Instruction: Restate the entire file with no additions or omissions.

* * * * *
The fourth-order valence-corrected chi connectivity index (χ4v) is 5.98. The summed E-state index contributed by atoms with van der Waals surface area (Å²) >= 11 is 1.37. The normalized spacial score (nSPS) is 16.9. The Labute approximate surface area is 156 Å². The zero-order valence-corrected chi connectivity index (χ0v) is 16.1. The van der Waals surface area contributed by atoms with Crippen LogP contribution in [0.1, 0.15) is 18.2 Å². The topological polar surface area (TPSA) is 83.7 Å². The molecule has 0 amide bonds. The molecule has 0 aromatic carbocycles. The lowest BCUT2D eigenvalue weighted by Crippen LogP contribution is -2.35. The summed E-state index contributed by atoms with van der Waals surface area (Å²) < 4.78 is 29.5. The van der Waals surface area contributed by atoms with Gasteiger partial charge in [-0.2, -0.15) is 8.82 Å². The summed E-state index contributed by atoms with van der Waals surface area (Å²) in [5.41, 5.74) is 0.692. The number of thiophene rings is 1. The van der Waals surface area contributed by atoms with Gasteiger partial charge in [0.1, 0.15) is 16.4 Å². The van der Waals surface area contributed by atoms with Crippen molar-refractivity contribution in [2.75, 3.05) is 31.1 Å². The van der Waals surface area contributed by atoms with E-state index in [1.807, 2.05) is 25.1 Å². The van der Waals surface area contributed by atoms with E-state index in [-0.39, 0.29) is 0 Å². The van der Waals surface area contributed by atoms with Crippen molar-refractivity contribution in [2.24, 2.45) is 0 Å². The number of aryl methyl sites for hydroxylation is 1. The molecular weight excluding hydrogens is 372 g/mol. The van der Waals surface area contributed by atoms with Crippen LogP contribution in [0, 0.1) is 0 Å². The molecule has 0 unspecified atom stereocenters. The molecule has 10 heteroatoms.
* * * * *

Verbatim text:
The fourth-order valence-corrected chi connectivity index (χ4v) is 5.98. The summed E-state index contributed by atoms with van der Waals surface area (Å²) >= 11 is 1.37. The normalized spacial score (nSPS) is 16.9. The Labute approximate surface area is 156 Å². The zero-order valence-corrected chi connectivity index (χ0v) is 16.1. The van der Waals surface area contributed by atoms with Crippen LogP contribution in [0.1, 0.15) is 18.2 Å². The topological polar surface area (TPSA) is 83.7 Å². The molecule has 0 amide bonds. The molecule has 0 aromatic carbocycles. The lowest BCUT2D eigenvalue weighted by Crippen LogP contribution is -2.35. The summed E-state index contributed by atoms with van der Waals surface area (Å²) < 4.78 is 29.5. The van der Waals surface area contributed by atoms with Gasteiger partial charge in [-0.2, -0.15) is 8.82 Å². The summed E-state index contributed by atoms with van der Waals surface area (Å²) in [5.41, 5.74) is 0.692. The number of thiophene rings is 1. The van der Waals surface area contributed by atoms with Gasteiger partial charge in [0.1, 0.15) is 16.4 Å². The van der Waals surface area contributed by atoms with Crippen molar-refractivity contribution in [2.75, 3.05) is 31.1 Å². The van der Waals surface area contributed by atoms with E-state index in [1.807, 2.05) is 25.1 Å². The van der Waals surface area contributed by atoms with E-state index in [-0.39, 0.29) is 0 Å². The van der Waals surface area contributed by atoms with Crippen molar-refractivity contribution in [2.24, 2.45) is 0 Å². The number of aryl methyl sites for hydroxylation is 1. The molecular weight excluding hydrogens is 372 g/mol. The van der Waals surface area contributed by atoms with Crippen LogP contribution in [0, 0.1) is 0 Å². The molecule has 0 unspecified atom stereocenters. The molecule has 10 heteroatoms.